The other opportunity in it for Cole Caufield is to bolster his resume of scoring against college teams.
The National Team Development Program plays a schedule that includes USHL opponents as well as a selection of Division I and Division III foes as it prepares for the under-18 world championships in April.
After going without a point in his first six games against NCAA teams, Caufield has 12 goals and four assists in his last 10. He had two-goal games against Bowling Green, Maine, St. Cloud State, Holy Cross and Minnesota Duluth.
Playing alongside the likely No. 1 pick in June’s NHL draft, center Jack Hughes, has its benefits. But Caufield has emerged on his own talents as a gifted shooter, a product of countless hours with a stick in his hands on the ice where his dad, Paul, served as rink manager.
“When you can shoot the puck in the net the way that he does, it doesn’t matter who you play or who the goalie is,” Badgers coach Tony Granato said.
With 82 goals in 92 games for the NTDP, Caufield is two shy of tying Patrick Kane for second on the program’s all-time list. Madison’s Phil Kessel is the leader with 104 goals.
Caufield announced his challenge to the record with a 54-goal season last year, one shy of Auston Matthews’ single-season program record.
Running with the likes of Kane, Kessel and Matthews puts Caufield in rarefied air, but to the NTDP staff, there’s more to his game.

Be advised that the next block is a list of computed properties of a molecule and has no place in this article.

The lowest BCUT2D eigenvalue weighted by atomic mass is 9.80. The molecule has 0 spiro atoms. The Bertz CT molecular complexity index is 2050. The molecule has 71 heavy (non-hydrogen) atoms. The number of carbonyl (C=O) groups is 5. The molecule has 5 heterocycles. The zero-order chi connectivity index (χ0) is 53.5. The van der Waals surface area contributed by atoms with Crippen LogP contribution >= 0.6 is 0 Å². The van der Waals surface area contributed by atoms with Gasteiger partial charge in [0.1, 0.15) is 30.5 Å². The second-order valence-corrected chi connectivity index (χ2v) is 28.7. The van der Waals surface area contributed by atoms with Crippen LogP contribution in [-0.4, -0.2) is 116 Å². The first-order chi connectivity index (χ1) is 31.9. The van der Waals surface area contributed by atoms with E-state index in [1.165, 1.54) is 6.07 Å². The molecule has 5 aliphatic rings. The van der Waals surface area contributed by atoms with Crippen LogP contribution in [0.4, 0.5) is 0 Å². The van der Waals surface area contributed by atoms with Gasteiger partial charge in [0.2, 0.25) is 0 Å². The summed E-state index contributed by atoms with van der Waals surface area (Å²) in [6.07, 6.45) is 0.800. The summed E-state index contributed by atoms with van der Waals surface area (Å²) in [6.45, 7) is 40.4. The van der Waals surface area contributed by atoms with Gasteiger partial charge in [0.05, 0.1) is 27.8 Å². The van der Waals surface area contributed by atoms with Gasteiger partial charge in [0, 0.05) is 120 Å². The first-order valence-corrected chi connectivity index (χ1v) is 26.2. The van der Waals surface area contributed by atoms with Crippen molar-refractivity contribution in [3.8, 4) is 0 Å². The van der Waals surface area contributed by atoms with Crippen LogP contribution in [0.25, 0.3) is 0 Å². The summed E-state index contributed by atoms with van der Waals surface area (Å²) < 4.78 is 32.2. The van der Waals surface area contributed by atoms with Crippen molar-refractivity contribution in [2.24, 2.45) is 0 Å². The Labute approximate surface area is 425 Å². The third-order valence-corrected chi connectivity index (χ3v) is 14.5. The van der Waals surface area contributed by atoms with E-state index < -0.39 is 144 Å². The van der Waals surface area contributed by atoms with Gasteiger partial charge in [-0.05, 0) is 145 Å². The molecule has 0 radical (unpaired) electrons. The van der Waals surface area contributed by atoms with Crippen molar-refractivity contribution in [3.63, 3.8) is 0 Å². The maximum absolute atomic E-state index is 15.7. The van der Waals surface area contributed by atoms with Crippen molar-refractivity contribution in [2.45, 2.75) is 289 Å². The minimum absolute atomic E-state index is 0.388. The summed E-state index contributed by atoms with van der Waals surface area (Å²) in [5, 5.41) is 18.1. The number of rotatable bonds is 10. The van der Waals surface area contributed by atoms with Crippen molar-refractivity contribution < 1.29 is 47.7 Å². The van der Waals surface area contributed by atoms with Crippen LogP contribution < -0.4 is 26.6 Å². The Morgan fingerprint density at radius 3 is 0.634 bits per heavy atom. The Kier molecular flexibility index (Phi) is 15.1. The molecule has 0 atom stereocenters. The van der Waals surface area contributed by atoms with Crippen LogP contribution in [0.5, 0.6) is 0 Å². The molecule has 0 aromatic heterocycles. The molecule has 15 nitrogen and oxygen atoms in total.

Under-18 Team coach John Wroblewski, a Neenah native, said that some pure goal-scorers have liabilities in the defensive and neutral zones. Not so with Caufield.
“It’s great that he’s scoring goals. We love that, and it’s a huge part of his game,” Wroblewski said. “But for me, what really separates him is his versatility to make plays and to get you going through the neutral zone.”
Turcotte was sidelined twice this season by a lower-body injury but he has been “an absolute stud” since returning, Wroblewski said.
The center from Island Lake, Illinois, played only three games over the first three months of the season. Since the middle of December, however, he has scored five times with six assists in eight games. He scored twice against Holy Cross and once each against St. Cloud State, North Dakota and Division III Adrian.